Daily Archives: January 1, 2014

The Sun Online and solar activity. January 1, 2014

An M9.9 flare occurred today in NOAA AR 1936, peaking at 18:52 UT. Not much data is available at the moment, but in case a strong CME is associated with this event, it has the potential to be geo-effective due to the location of the source region in the western hemisphere.

Equipment: Coronado 90 + SBIG 8300s + LX75
Processing: Photoshop
Date: 01/01/14
Time UT: 19:00
Exposure 0.8 sec.

With SPONLI Space is getting closer!


A New Year’s Crescent


Image Credit & Copyright: Jay Ouellet 
That’s not the young crescent Moon poised above the western horizon at sunset. Instead it’s Venus in a crescent phase, captured with a long telephoto lens from Quebec City, Canada, planet Earth on a chilly December 30th evening. The very bright celestial beacon is droping lower into the evening twilight every day. But it also grows larger in apparent size and becomes a steadily thinner crescent in binocular views as it heads toward an inferior conjunction, positioned between the Earth and the Sun on January 11. The next few evenings will see a young crescent Moon join the crescent Venus in the western twilight, though. Historically, the first observations of the phases of Venus were made by Galileo with his telescope in 1610, evidence consistent with the Copernican model of the Solar System, but not the Ptolemaic system.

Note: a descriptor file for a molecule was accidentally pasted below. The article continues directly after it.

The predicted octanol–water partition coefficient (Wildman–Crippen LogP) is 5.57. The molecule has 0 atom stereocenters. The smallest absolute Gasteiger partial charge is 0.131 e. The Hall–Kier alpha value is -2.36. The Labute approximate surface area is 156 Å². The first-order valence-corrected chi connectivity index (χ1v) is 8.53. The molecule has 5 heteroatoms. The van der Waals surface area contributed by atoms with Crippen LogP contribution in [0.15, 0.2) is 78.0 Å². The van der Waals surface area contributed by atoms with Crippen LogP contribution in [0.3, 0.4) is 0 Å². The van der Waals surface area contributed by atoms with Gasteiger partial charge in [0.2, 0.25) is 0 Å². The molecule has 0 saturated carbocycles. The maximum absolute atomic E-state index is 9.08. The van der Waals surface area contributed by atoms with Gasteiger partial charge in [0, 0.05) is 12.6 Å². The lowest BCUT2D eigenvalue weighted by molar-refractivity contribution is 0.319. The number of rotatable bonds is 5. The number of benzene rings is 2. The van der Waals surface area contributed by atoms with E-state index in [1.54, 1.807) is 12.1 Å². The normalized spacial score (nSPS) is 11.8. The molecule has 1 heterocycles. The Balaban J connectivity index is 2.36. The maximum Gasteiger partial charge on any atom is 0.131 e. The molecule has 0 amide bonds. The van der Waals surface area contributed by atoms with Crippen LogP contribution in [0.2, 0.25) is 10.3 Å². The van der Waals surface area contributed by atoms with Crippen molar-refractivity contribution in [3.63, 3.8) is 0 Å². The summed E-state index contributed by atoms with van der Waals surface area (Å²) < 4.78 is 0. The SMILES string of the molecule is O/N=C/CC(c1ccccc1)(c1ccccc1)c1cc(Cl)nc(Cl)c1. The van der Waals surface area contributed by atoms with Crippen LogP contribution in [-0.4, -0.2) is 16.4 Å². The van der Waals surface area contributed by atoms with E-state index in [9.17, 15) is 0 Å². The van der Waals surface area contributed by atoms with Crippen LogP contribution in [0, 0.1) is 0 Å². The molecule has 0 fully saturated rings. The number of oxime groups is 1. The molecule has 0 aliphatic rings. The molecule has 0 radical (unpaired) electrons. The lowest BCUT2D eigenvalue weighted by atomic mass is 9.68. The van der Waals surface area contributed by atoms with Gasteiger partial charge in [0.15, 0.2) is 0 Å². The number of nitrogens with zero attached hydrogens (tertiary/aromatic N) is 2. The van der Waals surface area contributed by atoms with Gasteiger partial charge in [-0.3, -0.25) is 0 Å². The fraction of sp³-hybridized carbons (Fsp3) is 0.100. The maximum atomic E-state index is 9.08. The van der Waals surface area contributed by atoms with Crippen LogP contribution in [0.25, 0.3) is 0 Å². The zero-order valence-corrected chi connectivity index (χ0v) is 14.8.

NASA APOD 01-jan-14

NGC 7635: the Bubble nebula

NGC 7635 is a H II region emission nebula in the constellation Cassiopeia. It lies close to the direction of the open cluster Messier 52. The “bubble” is created by the stellar windfrom a massive hot, 8.7 magnitude young central star, the 15 ± 5 M SAO 20575 (BD+60 2522). The nebula is near a giantmolecular cloud which contains the expansion of the bubble nebula while itself being excited by the hot central star, causing it to glow.

Imaging telescopes or lenses: TEC 200 ED
Imaging cameras: Atik 383L+
Mounts: Bauer D 100
Focal reducers: Riccardi Big 0.75x reducer/flattener
Filters: Baader Planetarium L,R,G,B,Ha,OIII
Dates: Oct. 2, 2012
Baader Planetarium L,R,G,B,Ha,OIII: 78×600″
Baader Planetarium L,R,G,B,Ha,OIII: 52×900″
Integration: 26.0 hours

Autor: Stefan Seip

AstroPhotography of the day by SPONLI
1 January 2014

We select the best works of amateur astrophotographers with details of equipment, shooting processing etc.